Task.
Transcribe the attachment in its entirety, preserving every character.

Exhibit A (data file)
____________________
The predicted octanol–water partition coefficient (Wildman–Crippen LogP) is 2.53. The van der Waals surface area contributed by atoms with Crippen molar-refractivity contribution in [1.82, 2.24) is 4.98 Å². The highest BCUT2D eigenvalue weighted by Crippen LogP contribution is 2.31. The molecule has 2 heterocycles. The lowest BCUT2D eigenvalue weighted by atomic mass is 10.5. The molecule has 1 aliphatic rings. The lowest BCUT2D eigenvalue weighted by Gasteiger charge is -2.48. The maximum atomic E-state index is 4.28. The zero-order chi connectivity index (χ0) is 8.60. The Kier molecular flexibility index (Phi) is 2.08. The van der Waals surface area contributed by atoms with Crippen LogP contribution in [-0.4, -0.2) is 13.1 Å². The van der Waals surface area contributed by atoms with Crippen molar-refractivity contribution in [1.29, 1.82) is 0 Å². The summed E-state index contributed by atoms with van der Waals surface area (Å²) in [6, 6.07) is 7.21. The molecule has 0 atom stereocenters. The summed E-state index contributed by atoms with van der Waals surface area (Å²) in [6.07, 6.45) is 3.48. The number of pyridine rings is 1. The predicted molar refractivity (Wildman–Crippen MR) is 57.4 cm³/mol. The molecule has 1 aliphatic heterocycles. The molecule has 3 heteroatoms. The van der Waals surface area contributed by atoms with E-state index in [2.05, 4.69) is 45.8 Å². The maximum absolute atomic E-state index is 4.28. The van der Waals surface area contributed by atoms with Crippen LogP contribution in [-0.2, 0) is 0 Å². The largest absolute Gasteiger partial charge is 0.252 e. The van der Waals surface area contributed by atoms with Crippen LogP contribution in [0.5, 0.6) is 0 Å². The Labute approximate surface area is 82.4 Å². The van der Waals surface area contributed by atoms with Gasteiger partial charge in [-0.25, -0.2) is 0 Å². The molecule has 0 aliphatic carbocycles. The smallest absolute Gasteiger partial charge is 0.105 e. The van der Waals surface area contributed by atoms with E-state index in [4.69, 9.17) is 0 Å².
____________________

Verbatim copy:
The predicted octanol–water partition coefficient (Wildman–Crippen LogP) is 2.53. The van der Waals surface area contributed by atoms with Crippen molar-refractivity contribution in [1.82, 2.24) is 4.98 Å². The highest BCUT2D eigenvalue weighted by Crippen LogP contribution is 2.31. The molecule has 2 heterocycles. The lowest BCUT2D eigenvalue weighted by atomic mass is 10.5. The molecule has 1 aliphatic rings. The lowest BCUT2D eigenvalue weighted by Gasteiger charge is -2.48. The maximum atomic E-state index is 4.28. The zero-order chi connectivity index (χ0) is 8.60. The Kier molecular flexibility index (Phi) is 2.08. The van der Waals surface area contributed by atoms with Crippen LogP contribution in [-0.4, -0.2) is 13.1 Å². The van der Waals surface area contributed by atoms with Crippen molar-refractivity contribution in [1.29, 1.82) is 0 Å². The summed E-state index contributed by atoms with van der Waals surface area (Å²) in [6, 6.07) is 7.21. The molecule has 0 atom stereocenters. The summed E-state index contributed by atoms with van der Waals surface area (Å²) in [6.07, 6.45) is 3.48. The number of pyridine rings is 1. The predicted molar refractivity (Wildman–Crippen MR) is 57.4 cm³/mol. The molecule has 1 aliphatic heterocycles. The molecule has 3 heteroatoms. The van der Waals surface area contributed by atoms with E-state index in [2.05, 4.69) is 45.8 Å². The maximum absolute atomic E-state index is 4.28. The van der Waals surface area contributed by atoms with Crippen LogP contribution in [-0.2, 0) is 0 Å². The largest absolute Gasteiger partial charge is 0.252 e. The van der Waals surface area contributed by atoms with Crippen LogP contribution in [0.5, 0.6) is 0 Å². The Labute approximate surface area is 82.4 Å². The van der Waals surface area contributed by atoms with Gasteiger partial charge in [-0.25, -0.2) is 0 Å². The molecule has 0 aliphatic carbocycles. The smallest absolute Gasteiger partial charge is 0.105 e. The van der Waals surface area contributed by atoms with E-state index in [4.69, 9.17) is 0 Å².